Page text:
On construction sites, OSHA’s COVID-19 guidance, enforcement priorities and inspection procedures must also be considered in the context of the Multi-Employer Citation Policy (the Policy). Construction sites are often multi-employer sites, and OSHA will likely evaluate COVID-19 risk to workers through that lens. The Policy makes it clear that on multi-employer sites more than one employer may be citable for a violation of an OSHA standard, even if the alleged hazardous condition did not impact any employee on that employer’s payroll. The Policy designates four categories of employers in assessing their connection to the alleged hazard and the obligations each is required to undertake:

  • Creating Employer. The employer that caused a hazardous condition that violates an OSHA standard.
  • Exposing Employer. An employer whose own employees are exposed to the hazard.
  • Correcting Employer. An employer who is engaged in a common undertaking and on the same worksite as the exposing employer and that is responsible for correcting a hazard.
  • Controlling Employer. An employer who has general supervisory authority over the worksite, including the power to correct safety and health violations itself or require others to correct them.

The scope and details of the Multi-Employer Citation Policy are a topic for another article, but it is easy to see how worker protections related to COVID-19 could result in citations for employers in each of these categories. Therefore, on multi-employer construction sites it is important for employers to be conscious not only of their own efforts related to COVID-19, but also those of the other employers sharing the site. The OSHA inspector certainly will be.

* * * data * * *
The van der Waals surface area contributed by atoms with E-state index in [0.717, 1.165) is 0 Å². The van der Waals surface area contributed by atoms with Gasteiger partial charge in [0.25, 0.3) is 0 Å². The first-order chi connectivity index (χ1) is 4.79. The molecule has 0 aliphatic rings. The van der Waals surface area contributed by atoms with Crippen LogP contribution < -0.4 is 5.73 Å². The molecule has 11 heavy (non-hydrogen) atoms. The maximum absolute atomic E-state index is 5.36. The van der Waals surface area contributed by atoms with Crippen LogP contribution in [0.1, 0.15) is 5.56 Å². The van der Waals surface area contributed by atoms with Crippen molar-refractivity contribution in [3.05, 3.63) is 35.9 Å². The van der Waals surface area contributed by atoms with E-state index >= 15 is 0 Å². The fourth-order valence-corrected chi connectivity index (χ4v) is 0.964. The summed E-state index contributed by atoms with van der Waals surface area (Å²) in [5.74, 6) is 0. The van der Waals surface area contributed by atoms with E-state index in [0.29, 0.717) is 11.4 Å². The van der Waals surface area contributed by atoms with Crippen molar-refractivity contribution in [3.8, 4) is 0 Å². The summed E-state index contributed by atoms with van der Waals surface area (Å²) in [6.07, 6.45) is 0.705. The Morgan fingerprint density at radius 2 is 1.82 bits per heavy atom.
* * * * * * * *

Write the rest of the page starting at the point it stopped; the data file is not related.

Lastly, employers should continue to be reminded in general of OSHA’s whistleblower protections, and specifically with regard to COVID-19 complaints. Over the past year, whistleblower complaints have increased by about 30 %; almost 40% of those complaints were COVID-19 specific. In addition, retaliation complaints are on the rise. Both the COVID-19 NEP and OSHA’s Updated Interim Enforcement Response Plan specifically reference whistleblower protections, and inspectors will be on the lookout for employers who take action against an employee who raises concerns about COVID-19-related risks and exposures.

COVID-19 has added a significant layer of extra health and safety considerations for all employers, in addition to the ones that were already applicable to their worksites. These extra considerations impact the OSHA inspection process as well. Employers should be aware of OSHA’s expectations for protecting workers from COVID-19 risks and they should be prepared to demonstrate during an inspection the actions they have taken to meet those expectations.

Employers should remember to assess and address the risks presented by job site visitors—the OSHA inspector being one of them. Employers should follow all COVID-19-related procedures during any on-site inspection, and they should also be prepared to be flexible with regard to remote follow-up. Employers should also stay on top of any modifications OSHA may make to its policies and guidance related to COVID-19, as it has and will continue to change as the pandemic progresses.

by Jonathan H. Schaefer

Jonathan Schaefer, a member of the Robinson+Cole’s Environmental, Energy + Telecommunications Group, focuses his practice on environmental compliance counseling, permitting, site remediation and occupational health and safety related to federal and state regulatory programs. He is the editor of the Robinson+Cole’s Environmental Law + Blog, focusing on the environmental, health and safety, and energy landscape.